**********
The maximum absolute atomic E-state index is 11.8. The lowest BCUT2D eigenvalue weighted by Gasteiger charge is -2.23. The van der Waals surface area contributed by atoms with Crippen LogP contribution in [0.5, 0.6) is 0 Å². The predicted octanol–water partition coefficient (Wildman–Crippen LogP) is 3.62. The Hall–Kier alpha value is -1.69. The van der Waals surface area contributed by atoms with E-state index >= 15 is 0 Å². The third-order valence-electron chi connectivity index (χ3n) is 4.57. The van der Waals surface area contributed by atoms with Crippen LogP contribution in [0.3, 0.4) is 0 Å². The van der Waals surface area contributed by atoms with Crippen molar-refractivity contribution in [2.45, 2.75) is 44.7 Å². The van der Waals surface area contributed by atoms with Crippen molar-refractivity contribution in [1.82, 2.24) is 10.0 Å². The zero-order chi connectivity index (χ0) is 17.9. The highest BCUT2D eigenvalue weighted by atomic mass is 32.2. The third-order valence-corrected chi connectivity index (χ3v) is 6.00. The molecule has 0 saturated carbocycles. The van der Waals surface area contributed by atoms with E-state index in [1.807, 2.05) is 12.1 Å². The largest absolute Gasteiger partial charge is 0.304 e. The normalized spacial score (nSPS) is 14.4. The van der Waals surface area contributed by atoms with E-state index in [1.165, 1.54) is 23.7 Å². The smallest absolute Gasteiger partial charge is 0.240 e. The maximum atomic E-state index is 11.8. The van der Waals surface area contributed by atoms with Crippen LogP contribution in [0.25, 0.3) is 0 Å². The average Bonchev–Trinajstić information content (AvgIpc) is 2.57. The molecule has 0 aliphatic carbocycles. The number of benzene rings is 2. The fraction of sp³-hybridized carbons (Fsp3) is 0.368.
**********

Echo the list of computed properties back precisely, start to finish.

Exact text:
The maximum absolute atomic E-state index is 11.8. The lowest BCUT2D eigenvalue weighted by Gasteiger charge is -2.23. The van der Waals surface area contributed by atoms with Crippen LogP contribution in [0.5, 0.6) is 0 Å². The predicted octanol–water partition coefficient (Wildman–Crippen LogP) is 3.62. The Hall–Kier alpha value is -1.69. The van der Waals surface area contributed by atoms with E-state index >= 15 is 0 Å². The third-order valence-electron chi connectivity index (χ3n) is 4.57. The van der Waals surface area contributed by atoms with Crippen LogP contribution in [0.3, 0.4) is 0 Å². The van der Waals surface area contributed by atoms with Crippen molar-refractivity contribution in [2.45, 2.75) is 44.7 Å². The van der Waals surface area contributed by atoms with Crippen molar-refractivity contribution in [1.82, 2.24) is 10.0 Å². The zero-order chi connectivity index (χ0) is 17.9. The highest BCUT2D eigenvalue weighted by atomic mass is 32.2. The third-order valence-corrected chi connectivity index (χ3v) is 6.00. The molecule has 0 saturated carbocycles. The van der Waals surface area contributed by atoms with E-state index in [1.807, 2.05) is 12.1 Å². The largest absolute Gasteiger partial charge is 0.304 e. The normalized spacial score (nSPS) is 14.4. The van der Waals surface area contributed by atoms with E-state index in [1.165, 1.54) is 23.7 Å². The smallest absolute Gasteiger partial charge is 0.240 e. The maximum atomic E-state index is 11.8. The van der Waals surface area contributed by atoms with Crippen LogP contribution in [0.25, 0.3) is 0 Å². The average Bonchev–Trinajstić information content (AvgIpc) is 2.57. The molecule has 0 aliphatic carbocycles. The number of benzene rings is 2. The fraction of sp³-hybridized carbons (Fsp3) is 0.368.